Residents, environmentalists and public officials are working to halt plans to expand natural gas pipelines and related facilities in Connecticut, according to a recent article in Connecticut Magazine.
The article highlights a plan to build a “natural gas infusion station” in Andover, CT, which would have 16 truck bays where gas transport trucks would inject compressed natural gas into the pipeline. The station is “in some ways just one battleground in a fight taking place all over Connecticut, the region and the country,” the article states. “Connecticut is one of several states in New England pursuing a multi-pronged strategy to increase capacity for the transport, storage and burning of natural gas. … A keystone of this strategy is a project, known as Atlantic Bridge, to expand the capacity of the existing Algonquin natural gas pipeline.” The Algonquin pipeline, which cuts a diagonal path under towns across Connecticut from Danbury to the northeast corner, is owned and operated by North American energy giant Spectra Energy. Amid the growing movement toward increasing natural gas capacity, there is also increasing opposition from homeowners, environmentalists and some politicians, including U.S. Sen. Richard Blumenthal.”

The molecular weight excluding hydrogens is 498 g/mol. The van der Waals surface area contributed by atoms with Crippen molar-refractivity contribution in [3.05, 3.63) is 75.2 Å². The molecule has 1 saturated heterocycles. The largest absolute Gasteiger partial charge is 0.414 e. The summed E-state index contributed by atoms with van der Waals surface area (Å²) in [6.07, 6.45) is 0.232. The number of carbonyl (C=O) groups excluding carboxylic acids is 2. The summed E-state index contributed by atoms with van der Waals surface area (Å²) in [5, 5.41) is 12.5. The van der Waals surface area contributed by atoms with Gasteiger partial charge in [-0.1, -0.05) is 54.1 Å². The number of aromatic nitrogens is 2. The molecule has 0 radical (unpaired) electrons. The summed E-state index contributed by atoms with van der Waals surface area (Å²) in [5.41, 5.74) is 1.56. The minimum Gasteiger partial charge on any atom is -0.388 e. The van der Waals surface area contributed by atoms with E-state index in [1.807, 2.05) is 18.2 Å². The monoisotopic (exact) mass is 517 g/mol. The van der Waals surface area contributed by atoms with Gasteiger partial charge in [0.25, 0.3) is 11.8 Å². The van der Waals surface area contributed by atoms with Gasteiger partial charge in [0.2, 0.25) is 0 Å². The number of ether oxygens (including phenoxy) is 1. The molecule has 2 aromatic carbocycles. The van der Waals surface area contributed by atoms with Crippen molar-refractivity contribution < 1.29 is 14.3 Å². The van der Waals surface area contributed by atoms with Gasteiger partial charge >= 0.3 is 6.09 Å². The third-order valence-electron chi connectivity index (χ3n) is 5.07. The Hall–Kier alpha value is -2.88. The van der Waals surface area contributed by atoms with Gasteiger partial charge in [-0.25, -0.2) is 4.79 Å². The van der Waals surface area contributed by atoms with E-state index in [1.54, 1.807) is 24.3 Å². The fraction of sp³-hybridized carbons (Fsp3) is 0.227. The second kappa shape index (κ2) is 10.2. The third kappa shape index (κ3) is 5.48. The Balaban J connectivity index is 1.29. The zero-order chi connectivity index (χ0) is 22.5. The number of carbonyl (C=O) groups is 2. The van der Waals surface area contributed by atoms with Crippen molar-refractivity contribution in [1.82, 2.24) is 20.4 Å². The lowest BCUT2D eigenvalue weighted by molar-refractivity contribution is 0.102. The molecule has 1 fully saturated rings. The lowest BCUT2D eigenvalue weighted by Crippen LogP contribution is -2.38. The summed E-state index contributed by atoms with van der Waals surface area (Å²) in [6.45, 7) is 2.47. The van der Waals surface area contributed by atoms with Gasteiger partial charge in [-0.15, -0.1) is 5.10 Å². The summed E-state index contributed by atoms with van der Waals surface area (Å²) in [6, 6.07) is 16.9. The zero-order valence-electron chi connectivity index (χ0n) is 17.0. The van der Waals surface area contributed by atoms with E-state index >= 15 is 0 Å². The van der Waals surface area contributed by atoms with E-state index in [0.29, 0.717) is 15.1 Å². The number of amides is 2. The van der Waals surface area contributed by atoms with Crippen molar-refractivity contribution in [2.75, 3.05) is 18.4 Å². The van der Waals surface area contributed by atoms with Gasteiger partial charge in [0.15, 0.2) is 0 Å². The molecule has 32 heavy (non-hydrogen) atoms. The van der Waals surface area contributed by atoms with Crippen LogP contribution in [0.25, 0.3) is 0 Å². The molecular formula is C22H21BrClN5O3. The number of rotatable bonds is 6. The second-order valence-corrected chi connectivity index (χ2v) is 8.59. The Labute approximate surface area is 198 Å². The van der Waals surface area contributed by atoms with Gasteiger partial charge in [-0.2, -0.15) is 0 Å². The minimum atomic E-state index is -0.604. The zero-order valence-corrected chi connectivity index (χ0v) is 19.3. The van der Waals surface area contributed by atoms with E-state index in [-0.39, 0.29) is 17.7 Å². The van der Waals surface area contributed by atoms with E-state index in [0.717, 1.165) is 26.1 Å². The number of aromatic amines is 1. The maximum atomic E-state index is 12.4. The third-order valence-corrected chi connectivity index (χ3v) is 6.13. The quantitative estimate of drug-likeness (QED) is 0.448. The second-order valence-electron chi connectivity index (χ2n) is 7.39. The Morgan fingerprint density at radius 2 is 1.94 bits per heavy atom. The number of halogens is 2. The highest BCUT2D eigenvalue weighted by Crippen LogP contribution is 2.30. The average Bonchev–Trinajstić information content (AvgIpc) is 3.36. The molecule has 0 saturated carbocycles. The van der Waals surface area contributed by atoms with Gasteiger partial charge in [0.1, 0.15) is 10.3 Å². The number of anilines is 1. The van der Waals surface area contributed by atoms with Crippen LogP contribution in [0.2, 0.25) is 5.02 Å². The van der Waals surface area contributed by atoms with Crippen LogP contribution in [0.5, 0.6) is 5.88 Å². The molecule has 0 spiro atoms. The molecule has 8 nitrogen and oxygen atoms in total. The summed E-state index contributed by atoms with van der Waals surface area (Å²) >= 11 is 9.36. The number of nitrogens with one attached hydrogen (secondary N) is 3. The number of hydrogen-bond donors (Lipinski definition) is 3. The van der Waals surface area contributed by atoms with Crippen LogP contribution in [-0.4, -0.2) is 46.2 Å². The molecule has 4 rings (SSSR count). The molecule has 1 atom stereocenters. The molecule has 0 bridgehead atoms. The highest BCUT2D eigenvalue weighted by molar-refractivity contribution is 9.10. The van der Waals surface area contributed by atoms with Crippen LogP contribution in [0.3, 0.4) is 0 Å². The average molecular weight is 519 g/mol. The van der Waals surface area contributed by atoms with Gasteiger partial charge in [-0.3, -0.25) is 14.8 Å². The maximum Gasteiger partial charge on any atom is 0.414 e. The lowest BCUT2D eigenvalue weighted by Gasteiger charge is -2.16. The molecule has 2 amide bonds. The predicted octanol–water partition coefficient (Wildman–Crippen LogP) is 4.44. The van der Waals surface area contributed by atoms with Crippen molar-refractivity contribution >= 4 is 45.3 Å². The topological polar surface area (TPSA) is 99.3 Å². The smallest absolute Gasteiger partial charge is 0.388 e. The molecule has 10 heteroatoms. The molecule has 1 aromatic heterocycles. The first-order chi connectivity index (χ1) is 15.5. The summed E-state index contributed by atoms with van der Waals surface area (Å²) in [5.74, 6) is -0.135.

Andover resident Barbara Hallisey told Connecticut Magazine her main concern with the infusion station project is safety. “She is worried about gas leaks, and the traffic of the trucks along Route 6, a single-lane highway with a 50-mph speed limit known for fatal accidents,” the article states.
The pipeline expansion project is also facing criticism over an alleged conflict of interest. The Federal Energy Regulatory Commission (FERC), which regulates gas pipeline projects, hired a contractor, Natural Resource Group (NRG), to conduct an environmental assessment of the pipeline proposal. Published reports indicate that NRG has undisclosed previous financial relationship with Spectra Energy, the company behind the Atlantic Bridge project.
Following the revelations, Massachusetts Sens. Elizabeth Warren and Edward Markey wrote a letter to FERC Chairman Norman Bay asking for a new environmental impact statement using a contractor “free from any ties to the industry that could … call its objectivity into question.” New York State’s U.S. Senators, Chuck Schumer and Kirsten Gillibrand, have also called on FERC to delay the expansion of the Algonquin system in New York State. “I have serious concerns with the Algonquin gas pipeline project because it poses a threat to the quality of life, environmental, health and safety of residents across the Hudson Valley and New York state,” Schumer wrote in the letter.
To read the Connecticut Magazine article, click here.
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